scenario in the country. For a student, joining a German club also ensures a smooth
passage in admissions to leading universities and scholarships.
Belgium: After the Dutch and Germans, Belgian clubs
have added a new dimension. Also, several leading Belgian players play
across the border for Dutch clubs.
England: Since lottery money began funding sports in England, their players now have
annual contracts. Some players also pursue additional academic and
professional qualifications. It is to be noted that the last two
successes for English men's hockey (1986 World Cup silver, 1988 Olympic
gold) came when players were primarily amateur, and having to look for
Spain: The economic meltdown in the
country left Spanish hockey in a precarious situation, where finding
funding for the national team has became tough. The game is mainly
amateur in Spain, with most players coming from the hockey hubs of
Terrasa and Barcelona, with a few from Madrid completing the squad. Top
Spanish players get attractive offers and play abroad for other European clubs.
Ireland: In 2017, Irish players had to pay
from their pockets to make the trip to the Hockey World League
Semi-finals, from which they earned qualification for the 2018 World
Cup. Out of the core group of 20, there are 15 guys playing outside
Ireland, for clubs in Belgium, Netherlands, Germany and England . Says
Irish goalkeeper David Harte, "Many of us are working or studying. Some
are accountants, some are lawyers and some are students. I am doing my
Master's, my brother (Conor) is studying for his Ph. D."
France: Close to two-thirds of the French national team members play abroad, mainly in
next door Belgium, which has a robust hockey structure. The
French team is made up of students, a vintner, an aspiring music
producer, a marketing manager, a doctor, a lawyer and IT professionals.
Australia: Australian hockey now gets funding from the
government based on their international performances. In addition,
players have the option of playing for top clubs in Europe and
New Zealand: The sport of hockey in New
Zealand is mostly amateur. Players have to chase their own careers by
playing for clubs abroad, like current captain Blair Tarrant who plays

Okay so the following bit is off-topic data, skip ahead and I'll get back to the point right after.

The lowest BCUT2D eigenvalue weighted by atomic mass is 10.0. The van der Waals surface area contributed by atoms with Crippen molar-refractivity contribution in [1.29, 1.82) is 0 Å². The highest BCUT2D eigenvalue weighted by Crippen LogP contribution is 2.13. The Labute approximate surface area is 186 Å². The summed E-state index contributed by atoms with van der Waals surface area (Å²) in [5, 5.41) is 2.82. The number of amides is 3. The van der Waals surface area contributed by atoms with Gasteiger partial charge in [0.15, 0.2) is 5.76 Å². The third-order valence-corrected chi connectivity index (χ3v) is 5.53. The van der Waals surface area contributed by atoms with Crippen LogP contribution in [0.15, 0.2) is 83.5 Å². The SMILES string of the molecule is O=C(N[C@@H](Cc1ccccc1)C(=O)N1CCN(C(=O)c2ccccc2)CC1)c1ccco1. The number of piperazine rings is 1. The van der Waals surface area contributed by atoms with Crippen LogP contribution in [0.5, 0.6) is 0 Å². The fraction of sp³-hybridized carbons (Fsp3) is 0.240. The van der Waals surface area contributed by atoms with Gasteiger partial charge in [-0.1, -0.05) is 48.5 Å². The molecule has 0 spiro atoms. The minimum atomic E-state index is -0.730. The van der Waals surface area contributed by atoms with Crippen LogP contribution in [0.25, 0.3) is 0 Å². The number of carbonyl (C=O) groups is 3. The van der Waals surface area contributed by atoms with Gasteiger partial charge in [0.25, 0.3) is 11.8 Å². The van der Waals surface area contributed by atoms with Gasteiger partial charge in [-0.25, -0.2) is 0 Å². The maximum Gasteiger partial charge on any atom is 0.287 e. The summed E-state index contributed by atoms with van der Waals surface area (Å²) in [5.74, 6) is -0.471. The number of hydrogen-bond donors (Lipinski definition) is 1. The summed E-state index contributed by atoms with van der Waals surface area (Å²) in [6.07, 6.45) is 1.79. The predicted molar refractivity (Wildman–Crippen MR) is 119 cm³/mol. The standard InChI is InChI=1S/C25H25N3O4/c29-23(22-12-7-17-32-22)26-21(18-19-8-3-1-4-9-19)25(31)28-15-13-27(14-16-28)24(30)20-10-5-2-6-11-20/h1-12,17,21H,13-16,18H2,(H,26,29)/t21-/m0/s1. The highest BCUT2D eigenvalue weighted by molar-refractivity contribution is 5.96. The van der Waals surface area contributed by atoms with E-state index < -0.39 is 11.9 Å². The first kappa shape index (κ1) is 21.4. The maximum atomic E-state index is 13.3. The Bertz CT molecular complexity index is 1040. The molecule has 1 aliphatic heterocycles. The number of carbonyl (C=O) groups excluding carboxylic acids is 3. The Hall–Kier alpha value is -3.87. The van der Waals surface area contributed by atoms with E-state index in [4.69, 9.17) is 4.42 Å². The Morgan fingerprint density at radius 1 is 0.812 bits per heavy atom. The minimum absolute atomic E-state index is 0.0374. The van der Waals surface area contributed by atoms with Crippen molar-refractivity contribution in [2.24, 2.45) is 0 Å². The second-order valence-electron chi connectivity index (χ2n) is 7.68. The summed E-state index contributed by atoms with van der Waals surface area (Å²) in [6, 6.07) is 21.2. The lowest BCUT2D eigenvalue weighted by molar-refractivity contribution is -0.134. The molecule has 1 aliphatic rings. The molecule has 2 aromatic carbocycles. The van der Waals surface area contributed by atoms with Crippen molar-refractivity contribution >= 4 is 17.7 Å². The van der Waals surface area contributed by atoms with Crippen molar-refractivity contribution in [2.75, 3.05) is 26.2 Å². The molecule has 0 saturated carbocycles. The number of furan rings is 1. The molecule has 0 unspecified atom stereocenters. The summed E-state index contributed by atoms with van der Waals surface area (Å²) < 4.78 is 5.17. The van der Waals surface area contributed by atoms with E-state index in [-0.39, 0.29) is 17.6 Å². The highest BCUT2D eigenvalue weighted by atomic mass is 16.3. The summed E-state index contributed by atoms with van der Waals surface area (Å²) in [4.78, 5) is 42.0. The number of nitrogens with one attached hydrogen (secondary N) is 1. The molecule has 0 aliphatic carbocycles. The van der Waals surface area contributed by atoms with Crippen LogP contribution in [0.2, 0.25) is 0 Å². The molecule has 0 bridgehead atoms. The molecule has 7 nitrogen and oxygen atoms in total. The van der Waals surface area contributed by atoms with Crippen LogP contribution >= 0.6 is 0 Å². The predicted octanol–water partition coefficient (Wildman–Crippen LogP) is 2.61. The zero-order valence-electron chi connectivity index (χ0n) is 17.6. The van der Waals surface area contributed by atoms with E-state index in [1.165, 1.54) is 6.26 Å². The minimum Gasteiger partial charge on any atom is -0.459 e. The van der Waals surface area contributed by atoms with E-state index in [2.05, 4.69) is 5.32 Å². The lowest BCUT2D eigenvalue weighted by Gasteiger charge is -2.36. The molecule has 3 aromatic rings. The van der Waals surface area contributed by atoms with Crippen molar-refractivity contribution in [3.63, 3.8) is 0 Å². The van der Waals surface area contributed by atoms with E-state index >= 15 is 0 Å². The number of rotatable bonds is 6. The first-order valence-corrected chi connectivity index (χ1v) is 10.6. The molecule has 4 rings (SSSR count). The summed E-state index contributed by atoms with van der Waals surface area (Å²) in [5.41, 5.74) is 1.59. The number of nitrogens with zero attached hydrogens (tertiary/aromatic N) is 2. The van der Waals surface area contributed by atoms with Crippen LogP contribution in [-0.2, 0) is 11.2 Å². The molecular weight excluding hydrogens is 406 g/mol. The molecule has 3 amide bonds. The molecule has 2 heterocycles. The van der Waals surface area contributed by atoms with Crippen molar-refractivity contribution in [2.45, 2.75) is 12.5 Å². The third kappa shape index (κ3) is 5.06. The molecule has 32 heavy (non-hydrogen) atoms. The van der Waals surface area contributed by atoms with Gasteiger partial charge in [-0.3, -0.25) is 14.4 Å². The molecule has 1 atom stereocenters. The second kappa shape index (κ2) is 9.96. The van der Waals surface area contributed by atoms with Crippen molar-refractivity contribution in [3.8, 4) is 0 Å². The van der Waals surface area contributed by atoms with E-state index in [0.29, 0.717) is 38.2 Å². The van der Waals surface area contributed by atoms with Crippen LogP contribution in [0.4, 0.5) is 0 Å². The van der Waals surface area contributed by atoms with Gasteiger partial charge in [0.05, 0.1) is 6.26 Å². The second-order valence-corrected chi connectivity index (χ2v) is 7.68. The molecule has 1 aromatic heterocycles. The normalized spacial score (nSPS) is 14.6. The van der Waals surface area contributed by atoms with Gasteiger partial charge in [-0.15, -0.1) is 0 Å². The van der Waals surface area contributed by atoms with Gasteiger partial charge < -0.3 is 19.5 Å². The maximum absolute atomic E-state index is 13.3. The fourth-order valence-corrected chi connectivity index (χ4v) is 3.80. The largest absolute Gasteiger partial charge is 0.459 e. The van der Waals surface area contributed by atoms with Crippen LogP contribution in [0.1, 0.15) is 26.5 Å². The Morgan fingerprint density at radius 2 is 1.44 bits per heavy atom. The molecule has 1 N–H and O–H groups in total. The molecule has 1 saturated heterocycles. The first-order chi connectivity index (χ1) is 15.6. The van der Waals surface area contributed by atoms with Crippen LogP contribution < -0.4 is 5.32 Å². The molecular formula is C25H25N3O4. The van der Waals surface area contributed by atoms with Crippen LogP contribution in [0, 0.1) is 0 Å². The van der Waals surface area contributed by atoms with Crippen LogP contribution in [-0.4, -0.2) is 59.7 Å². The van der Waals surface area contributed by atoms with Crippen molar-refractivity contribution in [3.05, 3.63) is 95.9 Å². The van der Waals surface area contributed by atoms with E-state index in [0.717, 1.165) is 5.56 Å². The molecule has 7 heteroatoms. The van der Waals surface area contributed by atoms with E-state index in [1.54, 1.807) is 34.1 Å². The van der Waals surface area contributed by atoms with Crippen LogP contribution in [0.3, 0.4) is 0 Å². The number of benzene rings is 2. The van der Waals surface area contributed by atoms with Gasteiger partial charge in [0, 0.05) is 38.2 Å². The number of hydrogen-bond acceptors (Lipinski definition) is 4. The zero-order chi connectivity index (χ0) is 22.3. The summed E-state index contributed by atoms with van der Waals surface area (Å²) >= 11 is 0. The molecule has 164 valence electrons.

Argentina: The Argentine squad comprises an equal mixture of domestic club players
and others who ply their trade for overseas clubs.
Canada: Hockey clubs in Canada mainly exist on the eastern and western side of
the prairie provinces. South Asian immigrants, mainly from Goa and
Punjab, with their traditional links to the sport make up some of the
squad. Canadian players occasionally have to dig into their pockets to
be able to appear in FIH tournaments.
South Africa: Devoid of support from both the National
Olympic Committee and the government, South Africa's hockey continues to
pull along. Despite being the top team in the African continent, they
were prevented by their own National Olympic Committee from
participating in the 2016 Rio Olympic Games. For the 2018 World Cup,
the South African players had to contribute 60,000 Rands
of their personal money to the fund for sending the team to Bhubanesvar.
China: The entire Chinese squad comes from just one of China's
provinces - Inner Mongolia Autonomous Region. The players have modest financial support. China
even withdrew their team for the 2018 Asian Games in Jakarta at the
Malaysia: The federation has a sustained funding
programme through the National Sports Council. In addition, players get
wages from their respective employers and have club contracts. Hockey
players come from modest backgrounds and look for full-time employment
through hockey for financial security.
Pakistan: Players have to make frequent complaints
just to get their allowances. Corporates are not lining up to sign